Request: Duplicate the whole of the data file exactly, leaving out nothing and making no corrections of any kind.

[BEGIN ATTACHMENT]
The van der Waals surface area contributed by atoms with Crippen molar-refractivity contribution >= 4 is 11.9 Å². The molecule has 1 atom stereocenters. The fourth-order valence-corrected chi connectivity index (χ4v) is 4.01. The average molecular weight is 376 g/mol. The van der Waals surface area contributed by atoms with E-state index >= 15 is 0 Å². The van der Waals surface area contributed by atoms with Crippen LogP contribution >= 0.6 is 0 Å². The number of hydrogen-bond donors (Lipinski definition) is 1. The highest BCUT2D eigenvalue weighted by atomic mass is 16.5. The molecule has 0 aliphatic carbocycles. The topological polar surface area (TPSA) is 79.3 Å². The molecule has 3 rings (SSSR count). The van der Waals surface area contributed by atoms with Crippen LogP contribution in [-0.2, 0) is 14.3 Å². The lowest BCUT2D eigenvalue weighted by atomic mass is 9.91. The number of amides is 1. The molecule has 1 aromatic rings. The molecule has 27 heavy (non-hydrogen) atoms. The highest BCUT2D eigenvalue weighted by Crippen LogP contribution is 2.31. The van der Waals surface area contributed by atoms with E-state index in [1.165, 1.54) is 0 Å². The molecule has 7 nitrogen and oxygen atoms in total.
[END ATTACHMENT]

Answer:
The van der Waals surface area contributed by atoms with Crippen molar-refractivity contribution >= 4 is 11.9 Å². The molecule has 1 atom stereocenters. The fourth-order valence-corrected chi connectivity index (χ4v) is 4.01. The average molecular weight is 376 g/mol. The van der Waals surface area contributed by atoms with E-state index >= 15 is 0 Å². The van der Waals surface area contributed by atoms with Crippen LogP contribution >= 0.6 is 0 Å². The number of hydrogen-bond donors (Lipinski definition) is 1. The highest BCUT2D eigenvalue weighted by atomic mass is 16.5. The molecule has 0 aliphatic carbocycles. The topological polar surface area (TPSA) is 79.3 Å². The molecule has 3 rings (SSSR count). The van der Waals surface area contributed by atoms with Crippen LogP contribution in [-0.2, 0) is 14.3 Å². The lowest BCUT2D eigenvalue weighted by atomic mass is 9.91. The number of amides is 1. The molecule has 1 aromatic rings. The molecule has 27 heavy (non-hydrogen) atoms. The highest BCUT2D eigenvalue weighted by Crippen LogP contribution is 2.31. The van der Waals surface area contributed by atoms with E-state index in [1.165, 1.54) is 0 Å². The molecule has 7 nitrogen and oxygen atoms in total.